Libyan authorities sent a new list of the team of the unity government to the House of Representatives for approval. In a joint statement, NATO allies praised the move, saying “members of the House of Representatives are responsible for taking the next vital step in implementing the Libya Political Agreement, which provides the only means to restore peace and stability in Libya.”
The statement assured the Libyan people that Washington and European superpowers stand firmly behind Libyans, the parliament and Sarraj’s government.
For his part, UN Special Representative for Libya Martin Kobler reiterated his support to Sarraj’s government. Last week, the Tobruk-based parliament refused to give confidence to the UN-backed unity government, in a setback to efforts aimed at resolving the Libyan conflict.
NATO allies called on all Libyan warring factions “to refrain from hostilities and avoid any action that could damage or disrupt Libya’s energy infrastructure.”
“Restoring oil exports is vital to generating revenues that can provide for the essential needs of the Libyan people, including electricity, healthcare, and infrastructure,” stressed NATO allies’ joint statement.
At the request of the UN-backed Libyan unity government in Tripoli, the US launched lately airstrikes against ISIS positions in the strategic port city of Sirte to enable local government forces make a decisive and strategic advance to capture the city wherein jihadist fighters are entrenched.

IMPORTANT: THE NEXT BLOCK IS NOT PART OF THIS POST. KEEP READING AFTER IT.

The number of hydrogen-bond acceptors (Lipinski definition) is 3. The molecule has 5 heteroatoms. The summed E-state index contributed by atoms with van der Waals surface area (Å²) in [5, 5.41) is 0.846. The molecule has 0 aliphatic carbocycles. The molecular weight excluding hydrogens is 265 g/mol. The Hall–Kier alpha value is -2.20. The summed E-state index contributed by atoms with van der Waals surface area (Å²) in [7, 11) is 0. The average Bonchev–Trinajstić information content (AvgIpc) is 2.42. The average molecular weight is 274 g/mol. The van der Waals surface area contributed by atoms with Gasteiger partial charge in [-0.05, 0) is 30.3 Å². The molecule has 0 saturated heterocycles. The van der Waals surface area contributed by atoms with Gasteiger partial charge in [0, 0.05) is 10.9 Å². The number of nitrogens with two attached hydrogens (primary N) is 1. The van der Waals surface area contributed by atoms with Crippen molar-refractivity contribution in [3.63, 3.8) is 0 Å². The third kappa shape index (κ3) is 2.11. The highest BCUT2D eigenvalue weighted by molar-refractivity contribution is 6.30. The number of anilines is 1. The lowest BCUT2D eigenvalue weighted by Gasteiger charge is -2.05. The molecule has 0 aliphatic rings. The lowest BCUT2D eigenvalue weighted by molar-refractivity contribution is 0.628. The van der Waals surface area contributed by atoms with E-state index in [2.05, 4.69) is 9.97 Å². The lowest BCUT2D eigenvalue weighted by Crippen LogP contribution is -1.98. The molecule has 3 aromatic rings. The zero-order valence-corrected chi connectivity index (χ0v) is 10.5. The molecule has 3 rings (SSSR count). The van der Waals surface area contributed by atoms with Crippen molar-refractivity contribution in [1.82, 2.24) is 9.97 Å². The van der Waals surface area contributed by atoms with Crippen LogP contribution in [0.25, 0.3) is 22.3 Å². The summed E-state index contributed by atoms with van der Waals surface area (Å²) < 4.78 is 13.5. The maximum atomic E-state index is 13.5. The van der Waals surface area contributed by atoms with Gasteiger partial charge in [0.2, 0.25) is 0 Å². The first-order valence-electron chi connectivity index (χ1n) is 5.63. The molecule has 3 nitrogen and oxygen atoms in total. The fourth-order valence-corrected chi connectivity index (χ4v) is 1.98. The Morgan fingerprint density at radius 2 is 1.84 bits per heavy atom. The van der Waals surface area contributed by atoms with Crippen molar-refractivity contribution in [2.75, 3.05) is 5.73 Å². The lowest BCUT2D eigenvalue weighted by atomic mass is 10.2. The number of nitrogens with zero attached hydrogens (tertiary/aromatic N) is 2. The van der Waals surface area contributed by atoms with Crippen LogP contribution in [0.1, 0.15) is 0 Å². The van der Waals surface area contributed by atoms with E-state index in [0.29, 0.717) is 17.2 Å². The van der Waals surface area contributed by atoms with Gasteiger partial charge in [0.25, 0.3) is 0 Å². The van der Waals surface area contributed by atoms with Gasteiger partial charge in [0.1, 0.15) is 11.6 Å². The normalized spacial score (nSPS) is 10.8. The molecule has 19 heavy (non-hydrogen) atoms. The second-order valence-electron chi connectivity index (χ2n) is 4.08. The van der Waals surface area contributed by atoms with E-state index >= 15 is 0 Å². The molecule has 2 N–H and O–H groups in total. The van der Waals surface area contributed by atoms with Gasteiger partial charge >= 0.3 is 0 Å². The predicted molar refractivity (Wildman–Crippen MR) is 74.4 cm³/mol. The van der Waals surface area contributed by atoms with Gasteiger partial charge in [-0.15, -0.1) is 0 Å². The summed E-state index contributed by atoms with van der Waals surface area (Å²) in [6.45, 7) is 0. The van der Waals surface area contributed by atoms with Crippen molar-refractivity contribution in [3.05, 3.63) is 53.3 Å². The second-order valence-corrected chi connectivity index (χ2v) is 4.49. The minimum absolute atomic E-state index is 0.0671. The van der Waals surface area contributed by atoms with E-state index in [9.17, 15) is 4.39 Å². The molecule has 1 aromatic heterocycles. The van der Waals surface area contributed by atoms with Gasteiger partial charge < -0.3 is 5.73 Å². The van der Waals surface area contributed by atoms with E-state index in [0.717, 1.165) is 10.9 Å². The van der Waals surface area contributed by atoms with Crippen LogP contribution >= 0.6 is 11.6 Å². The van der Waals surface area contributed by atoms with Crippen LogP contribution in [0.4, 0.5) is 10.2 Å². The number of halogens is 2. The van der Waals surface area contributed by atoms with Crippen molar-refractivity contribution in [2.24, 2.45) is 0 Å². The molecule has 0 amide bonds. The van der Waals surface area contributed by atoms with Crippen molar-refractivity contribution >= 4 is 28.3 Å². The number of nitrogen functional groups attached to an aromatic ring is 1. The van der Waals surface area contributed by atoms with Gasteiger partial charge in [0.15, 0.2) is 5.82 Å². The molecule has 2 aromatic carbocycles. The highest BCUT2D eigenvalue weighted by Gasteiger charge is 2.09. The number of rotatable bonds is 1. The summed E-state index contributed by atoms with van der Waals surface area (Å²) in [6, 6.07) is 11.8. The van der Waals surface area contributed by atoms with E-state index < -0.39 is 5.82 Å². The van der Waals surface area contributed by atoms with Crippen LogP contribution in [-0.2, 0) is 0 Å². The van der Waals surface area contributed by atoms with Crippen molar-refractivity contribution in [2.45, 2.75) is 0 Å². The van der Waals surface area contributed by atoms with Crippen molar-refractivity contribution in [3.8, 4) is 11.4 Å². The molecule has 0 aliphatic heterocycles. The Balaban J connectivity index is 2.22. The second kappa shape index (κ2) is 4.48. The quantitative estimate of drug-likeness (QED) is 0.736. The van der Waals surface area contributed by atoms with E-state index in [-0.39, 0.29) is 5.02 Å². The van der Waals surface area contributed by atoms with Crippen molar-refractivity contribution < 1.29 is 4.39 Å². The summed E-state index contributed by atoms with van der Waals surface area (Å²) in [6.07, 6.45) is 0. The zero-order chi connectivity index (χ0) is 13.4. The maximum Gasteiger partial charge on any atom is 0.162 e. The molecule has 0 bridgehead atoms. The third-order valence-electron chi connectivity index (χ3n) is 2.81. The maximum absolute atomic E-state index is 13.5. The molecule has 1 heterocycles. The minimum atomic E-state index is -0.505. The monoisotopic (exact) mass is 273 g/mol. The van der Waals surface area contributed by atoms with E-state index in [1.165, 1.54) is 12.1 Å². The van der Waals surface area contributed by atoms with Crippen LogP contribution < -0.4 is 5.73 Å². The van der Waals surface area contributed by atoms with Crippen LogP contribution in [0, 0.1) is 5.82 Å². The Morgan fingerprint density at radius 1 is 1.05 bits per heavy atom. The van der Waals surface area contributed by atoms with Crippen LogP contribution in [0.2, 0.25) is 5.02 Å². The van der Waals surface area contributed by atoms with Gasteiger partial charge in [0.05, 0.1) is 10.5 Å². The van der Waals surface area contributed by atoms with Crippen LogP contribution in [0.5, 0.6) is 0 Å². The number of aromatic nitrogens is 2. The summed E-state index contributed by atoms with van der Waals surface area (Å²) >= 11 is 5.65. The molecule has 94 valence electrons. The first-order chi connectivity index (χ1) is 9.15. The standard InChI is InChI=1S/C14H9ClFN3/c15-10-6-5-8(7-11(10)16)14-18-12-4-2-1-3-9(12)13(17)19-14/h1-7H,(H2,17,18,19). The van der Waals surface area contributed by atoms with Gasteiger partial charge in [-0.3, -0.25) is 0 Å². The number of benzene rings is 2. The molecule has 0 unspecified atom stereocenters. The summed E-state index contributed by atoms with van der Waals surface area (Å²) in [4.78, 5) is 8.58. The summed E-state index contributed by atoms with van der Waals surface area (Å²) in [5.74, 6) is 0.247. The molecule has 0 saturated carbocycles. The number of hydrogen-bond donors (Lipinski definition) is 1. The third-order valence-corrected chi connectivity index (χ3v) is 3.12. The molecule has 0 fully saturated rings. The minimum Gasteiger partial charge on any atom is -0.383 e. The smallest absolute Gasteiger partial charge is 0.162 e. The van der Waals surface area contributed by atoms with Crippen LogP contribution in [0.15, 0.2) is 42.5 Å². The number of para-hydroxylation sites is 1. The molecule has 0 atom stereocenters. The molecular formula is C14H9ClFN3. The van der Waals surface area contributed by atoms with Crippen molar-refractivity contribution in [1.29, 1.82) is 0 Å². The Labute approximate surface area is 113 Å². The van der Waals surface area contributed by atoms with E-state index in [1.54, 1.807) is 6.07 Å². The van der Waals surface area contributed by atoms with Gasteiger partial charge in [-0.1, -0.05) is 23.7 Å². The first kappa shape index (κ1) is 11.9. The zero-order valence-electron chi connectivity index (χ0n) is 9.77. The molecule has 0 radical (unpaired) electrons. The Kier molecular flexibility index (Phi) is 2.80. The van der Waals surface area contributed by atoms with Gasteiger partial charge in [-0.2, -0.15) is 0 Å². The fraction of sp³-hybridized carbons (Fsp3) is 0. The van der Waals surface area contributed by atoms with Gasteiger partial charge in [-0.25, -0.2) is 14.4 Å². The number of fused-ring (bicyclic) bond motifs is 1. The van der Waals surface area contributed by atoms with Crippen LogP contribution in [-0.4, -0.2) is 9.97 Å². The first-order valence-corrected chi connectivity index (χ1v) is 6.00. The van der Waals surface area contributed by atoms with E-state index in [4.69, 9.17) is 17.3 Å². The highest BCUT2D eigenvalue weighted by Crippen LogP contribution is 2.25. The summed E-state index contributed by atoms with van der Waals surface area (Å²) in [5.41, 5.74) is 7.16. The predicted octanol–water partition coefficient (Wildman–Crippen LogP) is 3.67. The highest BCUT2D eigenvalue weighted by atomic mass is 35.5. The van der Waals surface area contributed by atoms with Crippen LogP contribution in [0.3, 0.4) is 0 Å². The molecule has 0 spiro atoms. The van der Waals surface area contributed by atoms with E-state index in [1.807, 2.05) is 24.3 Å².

Libya, following the death of former ruler Muammar Gaddafi in 2011, has descended into chaos, with no central government. The Islamic State has taken advantage of the situation to conquer vast swaths of land in the country, mostly in coastal regions where many criminal gangs indulge in illegal migrant trafficking.
Rival groups signed a political accord that hashed out a Government of National Accord (GNA) led by Serraj. Despite strong and vast backing from the international community, the GNA is still struggling to assert its authority challenged by Islamists and armed groups.